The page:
I have now continued with carving the front the celtic knot section and some more of the cherry branch above the cherry branch cage. I will have to decide on the thickness and three dimensional form of this section as I approach work on the back of the spoon.
Likewise it will be necessary to make a number of other decisions about where the connecting parts of the cherry branch that form the cage will be located, as carving proceeds. This is always an intuitive process and involves sketching in in ideas on the carving and sometimes taking up the suggestions that occur from those incidental forms that occur as waste is removed.
Whereas the shallow depth of timber to carve, was a problem with the stems and leaves forming the front surface of the cage, the massive thickness of the other leaf shapes poses the opposite problem, where a delicate look needs to be presented from each view but something believable and different in shape has to be indicated on the other side.
Every now and then I will return to tidy up the hollowed-bowl area behind the initials to get nice fair curves where the forms intersect. It is a good idea to swing the light source into various oblique positions from time to time to get a raking light that will show the true nature of the forms viewed from a variety of angles. This will also show up any unattractive surface irregularities that need to be gently carved away.
Here is an account of the rough method I use to make the small chisels from piano wire.
I use various thicknesses of piano or music wire to make the tools. The one and a half millimetre size seems to be the most useful diameter. The wire is worked cold, on a small anvil (any reasonable steel surface), with a ball-pane hammer. this produces a fishtail shape and has the added advantage of work hardening what will be the cutting edge of the chisel.
The result of all this hammering will be a ragged fishtail shaped end on the wire, I have made no attempt to be neat with my hammering here.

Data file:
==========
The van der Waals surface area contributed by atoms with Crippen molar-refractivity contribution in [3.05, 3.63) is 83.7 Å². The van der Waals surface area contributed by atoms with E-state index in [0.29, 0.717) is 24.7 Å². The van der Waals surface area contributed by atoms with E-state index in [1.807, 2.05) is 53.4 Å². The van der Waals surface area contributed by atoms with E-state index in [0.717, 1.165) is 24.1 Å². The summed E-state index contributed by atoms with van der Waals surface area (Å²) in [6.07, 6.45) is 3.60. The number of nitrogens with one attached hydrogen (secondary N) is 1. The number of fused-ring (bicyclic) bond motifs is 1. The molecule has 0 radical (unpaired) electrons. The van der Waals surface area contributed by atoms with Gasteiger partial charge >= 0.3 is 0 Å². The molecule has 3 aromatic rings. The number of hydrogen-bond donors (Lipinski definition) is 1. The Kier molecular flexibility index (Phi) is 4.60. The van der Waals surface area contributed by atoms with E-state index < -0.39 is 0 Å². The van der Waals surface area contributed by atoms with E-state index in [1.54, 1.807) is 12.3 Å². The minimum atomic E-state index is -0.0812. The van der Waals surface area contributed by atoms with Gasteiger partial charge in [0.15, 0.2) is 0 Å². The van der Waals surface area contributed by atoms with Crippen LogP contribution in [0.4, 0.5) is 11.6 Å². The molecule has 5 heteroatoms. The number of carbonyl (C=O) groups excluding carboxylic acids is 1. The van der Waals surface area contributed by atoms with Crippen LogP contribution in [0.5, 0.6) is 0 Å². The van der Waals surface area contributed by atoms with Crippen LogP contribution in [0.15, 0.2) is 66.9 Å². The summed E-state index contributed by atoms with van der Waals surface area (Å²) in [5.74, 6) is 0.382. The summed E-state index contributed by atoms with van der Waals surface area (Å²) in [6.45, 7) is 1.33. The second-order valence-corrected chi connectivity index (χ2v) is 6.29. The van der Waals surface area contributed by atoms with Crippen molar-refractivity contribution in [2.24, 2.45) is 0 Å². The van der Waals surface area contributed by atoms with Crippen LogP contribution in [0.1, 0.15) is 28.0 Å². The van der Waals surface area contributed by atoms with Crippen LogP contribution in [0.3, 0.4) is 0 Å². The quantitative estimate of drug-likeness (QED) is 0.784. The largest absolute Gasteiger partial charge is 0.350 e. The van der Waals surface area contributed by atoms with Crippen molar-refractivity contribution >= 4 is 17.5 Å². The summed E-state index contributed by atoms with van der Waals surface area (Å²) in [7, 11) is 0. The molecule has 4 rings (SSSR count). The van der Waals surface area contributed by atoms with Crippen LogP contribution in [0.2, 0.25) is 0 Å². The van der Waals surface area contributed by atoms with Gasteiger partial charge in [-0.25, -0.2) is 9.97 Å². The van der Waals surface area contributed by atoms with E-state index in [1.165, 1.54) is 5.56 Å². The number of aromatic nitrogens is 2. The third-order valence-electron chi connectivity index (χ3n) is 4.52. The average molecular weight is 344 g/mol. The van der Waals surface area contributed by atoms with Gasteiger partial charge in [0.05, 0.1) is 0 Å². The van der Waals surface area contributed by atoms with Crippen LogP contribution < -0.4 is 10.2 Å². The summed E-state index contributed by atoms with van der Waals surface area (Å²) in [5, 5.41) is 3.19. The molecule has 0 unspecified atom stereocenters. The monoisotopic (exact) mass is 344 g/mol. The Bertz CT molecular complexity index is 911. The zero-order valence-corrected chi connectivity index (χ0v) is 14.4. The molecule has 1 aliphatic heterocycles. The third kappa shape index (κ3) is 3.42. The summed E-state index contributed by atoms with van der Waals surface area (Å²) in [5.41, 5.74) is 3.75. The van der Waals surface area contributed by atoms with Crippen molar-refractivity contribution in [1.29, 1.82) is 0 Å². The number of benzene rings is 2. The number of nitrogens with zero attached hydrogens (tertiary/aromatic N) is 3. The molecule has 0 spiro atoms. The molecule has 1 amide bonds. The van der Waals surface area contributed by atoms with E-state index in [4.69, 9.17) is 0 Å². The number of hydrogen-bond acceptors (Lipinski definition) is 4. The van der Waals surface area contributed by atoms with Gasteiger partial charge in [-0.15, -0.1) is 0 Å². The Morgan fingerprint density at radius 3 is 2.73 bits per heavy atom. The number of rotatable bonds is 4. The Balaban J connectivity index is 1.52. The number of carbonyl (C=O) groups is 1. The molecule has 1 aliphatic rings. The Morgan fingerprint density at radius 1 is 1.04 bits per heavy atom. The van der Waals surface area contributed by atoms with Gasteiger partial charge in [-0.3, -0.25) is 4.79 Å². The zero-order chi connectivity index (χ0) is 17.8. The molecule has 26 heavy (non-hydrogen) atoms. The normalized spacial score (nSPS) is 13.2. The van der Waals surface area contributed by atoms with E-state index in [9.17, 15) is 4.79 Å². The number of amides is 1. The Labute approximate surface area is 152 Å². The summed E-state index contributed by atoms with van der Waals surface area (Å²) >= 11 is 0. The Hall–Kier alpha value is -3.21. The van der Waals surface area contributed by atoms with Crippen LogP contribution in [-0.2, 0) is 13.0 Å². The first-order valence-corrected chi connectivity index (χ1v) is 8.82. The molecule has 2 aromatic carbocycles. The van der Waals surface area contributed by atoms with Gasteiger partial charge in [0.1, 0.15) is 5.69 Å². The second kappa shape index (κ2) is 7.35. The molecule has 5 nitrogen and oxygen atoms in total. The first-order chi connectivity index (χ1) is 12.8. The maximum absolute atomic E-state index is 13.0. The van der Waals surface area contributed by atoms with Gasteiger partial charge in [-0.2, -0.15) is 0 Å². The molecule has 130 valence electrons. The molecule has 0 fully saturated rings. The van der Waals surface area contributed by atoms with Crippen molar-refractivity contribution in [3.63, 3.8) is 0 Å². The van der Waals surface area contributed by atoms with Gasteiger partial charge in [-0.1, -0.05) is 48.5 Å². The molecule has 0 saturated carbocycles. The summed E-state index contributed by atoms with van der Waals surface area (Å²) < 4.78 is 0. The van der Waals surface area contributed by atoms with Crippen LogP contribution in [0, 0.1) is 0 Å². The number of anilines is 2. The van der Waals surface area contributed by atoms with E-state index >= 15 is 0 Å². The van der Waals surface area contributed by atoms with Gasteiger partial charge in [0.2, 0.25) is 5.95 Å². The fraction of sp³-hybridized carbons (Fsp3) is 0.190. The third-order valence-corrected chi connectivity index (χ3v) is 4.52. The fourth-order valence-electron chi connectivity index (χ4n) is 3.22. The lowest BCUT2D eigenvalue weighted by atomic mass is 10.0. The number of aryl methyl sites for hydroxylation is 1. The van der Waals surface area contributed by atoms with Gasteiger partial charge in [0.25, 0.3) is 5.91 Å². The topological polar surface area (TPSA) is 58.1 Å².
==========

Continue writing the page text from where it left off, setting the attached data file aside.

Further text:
The ragged edge can then be gently ground away or sanded away to a straight, skewed or rounded edge. I prefer a rounded edge as this way the chisel functions as a gouge.
It is a little more difficult to grind or sand a cutting edge on the curved shape but it is worth the effort. Straight chisels are still useful though.
I use wet and dry sand paper to 'grind' the cutting edge on the tool as it doesn't take long at this size and there is then no risk of drawing the temper on the tool.
The next step is to use increasingly finer grits to hone the edge and finally polish with stropping compound. The whole process is very easy, very cheap and you can therefore afford to experiment with different shapes and you can bend the wire into a variety of cranked patterns.
Small allen keys can also be used to make miniature chisels. However the hammering will not work as these tools are already hardened. Allen Keys cannot be bent safely either, as they will snap and flying pieces can endanger you. To break off the right-angled section use two pair of pliers and take the precaution of covering the whole operation with a cloth to stop any flying bits.
The small chisel from an allen key will make a good miniature mortise chisel.
For some reason I seem to be blocked on your email. Nothing gets through to you...so I think I might have landed in you spam 'bad books'!! As always, your work is impecable, elegant, beautiful and delightful! You are a marvel!!
This is really interesting to me as I'm just starting out carving Welsh Love spoons and had been wondering how I was going to do fine detail work, now I know. I happen to play bass guitar so I have plenty of old strings to source wire from, I also have a forge but for some reason hadn't thought of making my own tools. Thank you for this inspirational blog. May God be with you. Mick.